EBU "very satisfied" with televoting
The European Broadcasting Union (EBU) is "very satisfied" with the televoting during the 2009 Eurovision Song Contest, Executive Supervisor Svante Stockselius said to Eurovision.tv. During the three live broadcasts of Europe's favourite TV show, only four glitches were reported.
"At the moment, an independent auditor is re-checking the incoming calls and SMSes. That is a standard procedure. Shortly after that process has been completed, we can announce the total number of votes," Stockselius explained, adding that 2009 might very well see a record number of incoming phone calls and text messages.
Four errors were reported in this year's voting procedure. In the first Semi-Final, the entire voting process went flawless. In the second Semi-Final, televoting in one country did not reach the so-called security level, which means that the number of incoming phone calls and text messages was too low to be considered valid. To avoid potential aims to affect voting in this country in the future, the EBU does not reveal in which country the security level was not reached. Also, Spanish broadcaster TVE failed to broadcast the second Semi-Final live, and thus no televoting took place. In both countries the jury voting was used, according to the Rules of the 54th Eurovision Song Contest.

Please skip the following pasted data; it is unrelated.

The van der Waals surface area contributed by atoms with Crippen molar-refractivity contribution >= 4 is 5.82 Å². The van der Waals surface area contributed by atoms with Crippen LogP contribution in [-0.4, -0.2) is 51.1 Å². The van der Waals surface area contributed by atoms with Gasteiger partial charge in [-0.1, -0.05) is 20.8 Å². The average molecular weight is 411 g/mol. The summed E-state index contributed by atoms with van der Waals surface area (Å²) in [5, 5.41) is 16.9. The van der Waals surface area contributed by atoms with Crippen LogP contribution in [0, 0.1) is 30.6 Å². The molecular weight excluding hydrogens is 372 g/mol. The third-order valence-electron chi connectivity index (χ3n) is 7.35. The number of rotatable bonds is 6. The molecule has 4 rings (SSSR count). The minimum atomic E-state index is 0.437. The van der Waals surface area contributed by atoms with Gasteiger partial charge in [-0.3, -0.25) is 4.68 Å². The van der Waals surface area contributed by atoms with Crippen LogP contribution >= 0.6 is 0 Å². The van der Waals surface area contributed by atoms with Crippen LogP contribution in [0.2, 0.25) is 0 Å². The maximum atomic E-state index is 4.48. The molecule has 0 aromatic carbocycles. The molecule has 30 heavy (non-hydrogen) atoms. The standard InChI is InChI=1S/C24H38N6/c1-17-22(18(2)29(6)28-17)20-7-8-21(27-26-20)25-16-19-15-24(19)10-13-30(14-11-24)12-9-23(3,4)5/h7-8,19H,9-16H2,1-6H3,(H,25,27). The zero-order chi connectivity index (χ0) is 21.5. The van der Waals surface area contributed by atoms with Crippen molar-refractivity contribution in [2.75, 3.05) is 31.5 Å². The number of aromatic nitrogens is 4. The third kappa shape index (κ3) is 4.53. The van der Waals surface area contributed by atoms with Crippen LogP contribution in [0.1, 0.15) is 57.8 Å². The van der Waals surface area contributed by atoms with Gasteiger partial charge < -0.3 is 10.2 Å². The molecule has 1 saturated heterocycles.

In the Final, two problems occured. In Hungary, incoming phone calls could not be counted due to a technical error at the telephone operator. However, because SMS votes were counted without problems, the Hungarian vote in the Final could still be made up of 50% televoting and 50% jury voting. In Norway, a technical mistake by the telephone operator prevented them from being able to count the incoming telephone calls and text messages. Therefore, only the jury vote was used in Norway.
"Despite four glitches, the EBU and its voting partner Digame are very happy with the televoting outcome and the overwhelming support of both viewers as well as voters at home for the winner," Stockselius said.
This year, the EBU introduced professional juries in all 42 participating countries, delivering 50% of the result in the Final. Viewers at home determined the other 50% of the outcome. It was Norway's Alexander Rybak who took victory with a massive 387 points, a 169-point lead over runners-up Iceland.